Everything you ever wanted to know about Fluoride and Drinking Water
Written by William Fryer - MA Oxon
FluoriNe is a highly reactive chemical (similar to chlorine) and fluoriDe is the metal ion when fluorine is bound to another element in a compound. Fluoride is often added to water supplies as a way to reduce tooth decay in the local population. However there are concerns regarding fluoride's effect on health; especially problems with bones, teeth and neurological development.
Why do people add Fluoride to water supplies?
Fluoride is protects your teeth from decay that results from demineralisation. That is why it is often added to toothpaste. When added to toothpaste it is being applied locally, direct to teeth where it is needed. When it is added to drinking water it is being administered systemically to your whole body.
Fluoride Health Risks - three major ones
1. Dental fluorosisA fluoride content of 0.7 ppm is generally thought to be best for dental health. Concentrations above 4.0 ppm are thought to be potentially hazardous.
Exposure to high concentrations of fluoride during childhood, when teeth are developing, can lead to dental fluorosis. You can see it because it creates white streaks or specks in the enamel of the teeth. The health of the teeth is unaffected but the discolouration is noticeable.
By breastfeeding infants or making up formula milk with fluoride-free water you can help protect your children from fluorosis.
Children below the age of 6 years should not use
(https://www.mouthhealthy.org/en/az-topics/f/fluorosis) a mouthwash
that contains fluoride. Children should also be supervised when
brushing their teeth to ensure they do not swallow
2. Skeletal fluorosis
Excess exposure to fluoride can lead to a bone disease known as skeletal fluorosis. Over many years, this can result in pain and damage to bones and joints.
The bones may become hardened and less elastic, increasing the risk of fractures (https://www.medicalnewstoday.com/articles/173312). If the bones thicken and bone tissue accumulates, this can contribute to impaired joint mobility.
In some cases, excess fluoride can damage the parathyroid gland. This can result in hyperparathyroidism, which involves uncontrolled secretion of parathyroid hormones.
This can result in a depletion of calcium (https://www.medicalnewstoday.com/articles/248958) in bone structures leading to a higher incidence of fractures and higher-than-normal concentrations of calcium in the blood which can lead to feelings of tiredness and lethargy.
4. Neurological problemsIn 2017, a report was published suggesting that exposure to fluoride before birth could lead to (https://ehp.niehs.nih.gov/doi/10.1289/ehp655) poorer cognitive outcomes in the future.
The researchers measured fluoride levels in 299 women during pregnancy and in their children between the ages of 6 and 12 years. They tested cognitive ability at the ages of 4 years and between 6 and 12 years. Higher levels of fluoride were associated with lower scores on IQ tests.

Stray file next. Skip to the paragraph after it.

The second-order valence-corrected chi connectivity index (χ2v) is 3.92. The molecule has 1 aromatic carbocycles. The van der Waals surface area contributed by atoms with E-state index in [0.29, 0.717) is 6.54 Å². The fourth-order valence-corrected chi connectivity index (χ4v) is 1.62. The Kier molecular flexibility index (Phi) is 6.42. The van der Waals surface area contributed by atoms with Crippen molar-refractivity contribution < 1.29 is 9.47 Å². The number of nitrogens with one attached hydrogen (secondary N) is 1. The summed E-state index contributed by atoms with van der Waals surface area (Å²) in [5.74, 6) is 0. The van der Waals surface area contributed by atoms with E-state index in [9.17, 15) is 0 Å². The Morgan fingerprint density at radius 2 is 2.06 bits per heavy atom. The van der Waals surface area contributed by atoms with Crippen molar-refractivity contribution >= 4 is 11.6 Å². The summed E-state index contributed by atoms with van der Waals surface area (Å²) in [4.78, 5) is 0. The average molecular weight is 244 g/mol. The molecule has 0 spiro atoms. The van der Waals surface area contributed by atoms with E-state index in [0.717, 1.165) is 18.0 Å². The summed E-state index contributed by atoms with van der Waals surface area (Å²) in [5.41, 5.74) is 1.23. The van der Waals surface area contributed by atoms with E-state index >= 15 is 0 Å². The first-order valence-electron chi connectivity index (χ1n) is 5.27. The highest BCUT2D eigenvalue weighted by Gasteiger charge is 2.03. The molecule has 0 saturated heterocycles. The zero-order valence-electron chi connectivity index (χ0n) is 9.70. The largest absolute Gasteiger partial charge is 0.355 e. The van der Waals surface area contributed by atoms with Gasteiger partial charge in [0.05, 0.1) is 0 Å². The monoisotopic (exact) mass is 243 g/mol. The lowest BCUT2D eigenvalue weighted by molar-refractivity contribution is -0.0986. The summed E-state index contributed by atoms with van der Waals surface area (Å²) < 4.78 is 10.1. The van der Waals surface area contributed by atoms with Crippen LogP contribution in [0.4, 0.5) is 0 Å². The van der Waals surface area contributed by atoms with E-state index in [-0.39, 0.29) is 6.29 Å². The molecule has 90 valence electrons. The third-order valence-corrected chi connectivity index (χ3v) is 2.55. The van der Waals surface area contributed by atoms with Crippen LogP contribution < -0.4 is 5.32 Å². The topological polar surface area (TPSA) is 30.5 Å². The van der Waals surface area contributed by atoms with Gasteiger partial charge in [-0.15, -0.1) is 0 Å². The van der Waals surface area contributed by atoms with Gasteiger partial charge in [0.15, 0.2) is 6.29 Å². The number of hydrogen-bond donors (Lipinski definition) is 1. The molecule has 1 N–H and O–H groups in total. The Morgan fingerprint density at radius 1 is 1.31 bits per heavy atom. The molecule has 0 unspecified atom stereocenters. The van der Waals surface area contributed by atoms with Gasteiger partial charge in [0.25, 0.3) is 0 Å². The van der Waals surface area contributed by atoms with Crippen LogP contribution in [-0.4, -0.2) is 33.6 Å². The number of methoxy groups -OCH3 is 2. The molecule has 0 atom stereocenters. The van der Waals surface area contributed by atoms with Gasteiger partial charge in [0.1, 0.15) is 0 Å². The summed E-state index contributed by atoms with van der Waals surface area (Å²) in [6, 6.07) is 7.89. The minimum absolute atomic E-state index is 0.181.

In 2014, fluoride was documented as a neurotoxin that could be hazardous (https://www.ncbi.nlm.nih.gov/pmc/articles/PMC4418502/) to child development, along with 10 other industrial chemicals, including lead, arsenic, toluene, and methylmercury.
Other health problems
to the International Association of Oral Medicine and Toxicology
(IAOMT), an organization that campaigns against the use of added
fluoride, it may also
to the following
* acne (https://www.medicalnewstoday.com/articles/107146) and other skin problems
* cardiovascular problems, including arteriosclerosis and arterial calcification, high blood pressure (https://www.medicalnewstoday.com/articles/159283), myocardial damage, cardiac insufficiency, and heart failure (https://www.medicalnewstoday.com/articles/156849)
* reproductive issues, such as lower fertility and early puberty (https://www.medicalnewstoday.com/articles/156451) in girls
* thyroid dysfunction
* conditions affecting the joints and bones, such as osteoarthritis, bone cancer (https://www.medicalnewstoday.com/articles/171372), and temporomandibular joint disorder (TMJ)
* neurological problems, possibly leading to ADHD (https://www.medicalnewstoday.com/info/adhd/)
One review describes fluoride (https://www.ncbi.nlm.nih.gov/pubmed/21288074) as an "extreme electron scavenger" with an "insatiable appetite for calcium." The researchers call for the balance of risks and benefits to be reconsidered.
Exposure to Fluoride in the United KingdomThere are two main ways in which you could be exposed to Fluoride in the UK. The first is via toothpaste, most toothpastes have Fluoride in and quite frankly, because this is a local application of Fluoride directly to teeth there is less risk of harmful exposure, people generally rinse after brushing too. You only need a very small amount of Fluoride to protect teeth. It is usually present in low concentrations in toothpaste and most people rinse after brushing.
Of more concern is the presence of Fluoride in drinking water. There are two aspects to this. The first is that the fluoride is being taken systemically, your whole body is being exposed just so that your teeth can gain a benefit. Doing it that way exposes you to greater risk.
Additionally, It is the principle of the thing. It is medicating a population. Choice is being removed. You get Fluoride whether you like it or not. Natural justice suggests that people should have a choice about the medications they take. Fortunately not all water companies in the UK actually add Fluoride. You can check with your local water company to see if they do or not.
How to remove fluoride
Fluoride is typically found bonded to something else, for example Calcium as Calcium Fluoride. The most effective way to remove this is by steam distillation. Distillation is used in laboratories to purify water and it is the most effective method for water purification. A water distiller will remove all fluoride from contaminated water.